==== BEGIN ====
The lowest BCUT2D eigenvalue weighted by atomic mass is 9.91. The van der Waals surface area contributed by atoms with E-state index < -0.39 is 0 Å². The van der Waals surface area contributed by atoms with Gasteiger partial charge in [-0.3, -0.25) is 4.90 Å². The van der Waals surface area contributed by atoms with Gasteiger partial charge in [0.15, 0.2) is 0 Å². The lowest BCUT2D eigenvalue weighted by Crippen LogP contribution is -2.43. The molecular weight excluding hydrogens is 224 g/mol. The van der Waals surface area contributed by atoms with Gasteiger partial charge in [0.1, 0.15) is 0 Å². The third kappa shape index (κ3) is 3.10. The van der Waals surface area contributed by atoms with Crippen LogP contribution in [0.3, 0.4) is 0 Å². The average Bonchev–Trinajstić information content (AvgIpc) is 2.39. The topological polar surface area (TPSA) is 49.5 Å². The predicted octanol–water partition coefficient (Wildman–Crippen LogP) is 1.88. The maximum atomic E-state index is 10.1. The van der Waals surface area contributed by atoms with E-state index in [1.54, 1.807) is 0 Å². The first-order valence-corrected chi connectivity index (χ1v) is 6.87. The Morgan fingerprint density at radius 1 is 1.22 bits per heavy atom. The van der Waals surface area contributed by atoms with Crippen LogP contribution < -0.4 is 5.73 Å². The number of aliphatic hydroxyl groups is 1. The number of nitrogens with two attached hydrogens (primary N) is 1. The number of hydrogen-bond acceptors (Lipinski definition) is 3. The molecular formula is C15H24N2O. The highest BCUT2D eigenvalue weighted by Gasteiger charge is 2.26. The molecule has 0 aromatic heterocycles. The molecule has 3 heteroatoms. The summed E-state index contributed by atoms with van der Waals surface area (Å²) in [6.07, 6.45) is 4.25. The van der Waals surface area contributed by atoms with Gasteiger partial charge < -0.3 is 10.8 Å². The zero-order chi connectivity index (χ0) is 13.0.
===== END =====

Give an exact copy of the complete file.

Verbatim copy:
The lowest BCUT2D eigenvalue weighted by atomic mass is 9.91. The van der Waals surface area contributed by atoms with E-state index < -0.39 is 0 Å². The van der Waals surface area contributed by atoms with Gasteiger partial charge in [-0.3, -0.25) is 4.90 Å². The van der Waals surface area contributed by atoms with Gasteiger partial charge in [0.15, 0.2) is 0 Å². The lowest BCUT2D eigenvalue weighted by Crippen LogP contribution is -2.43. The molecular weight excluding hydrogens is 224 g/mol. The van der Waals surface area contributed by atoms with Gasteiger partial charge in [0.1, 0.15) is 0 Å². The third kappa shape index (κ3) is 3.10. The van der Waals surface area contributed by atoms with Crippen LogP contribution in [0.3, 0.4) is 0 Å². The average Bonchev–Trinajstić information content (AvgIpc) is 2.39. The topological polar surface area (TPSA) is 49.5 Å². The predicted octanol–water partition coefficient (Wildman–Crippen LogP) is 1.88. The maximum atomic E-state index is 10.1. The van der Waals surface area contributed by atoms with E-state index in [1.54, 1.807) is 0 Å². The first-order valence-corrected chi connectivity index (χ1v) is 6.87. The Morgan fingerprint density at radius 1 is 1.22 bits per heavy atom. The van der Waals surface area contributed by atoms with Crippen LogP contribution < -0.4 is 5.73 Å². The number of aliphatic hydroxyl groups is 1. The number of nitrogens with two attached hydrogens (primary N) is 1. The number of hydrogen-bond acceptors (Lipinski definition) is 3. The molecular formula is C15H24N2O. The highest BCUT2D eigenvalue weighted by Gasteiger charge is 2.26. The molecule has 0 aromatic heterocycles. The molecule has 3 heteroatoms. The summed E-state index contributed by atoms with van der Waals surface area (Å²) in [6.07, 6.45) is 4.25. The van der Waals surface area contributed by atoms with Gasteiger partial charge < -0.3 is 10.8 Å². The zero-order chi connectivity index (χ0) is 13.0.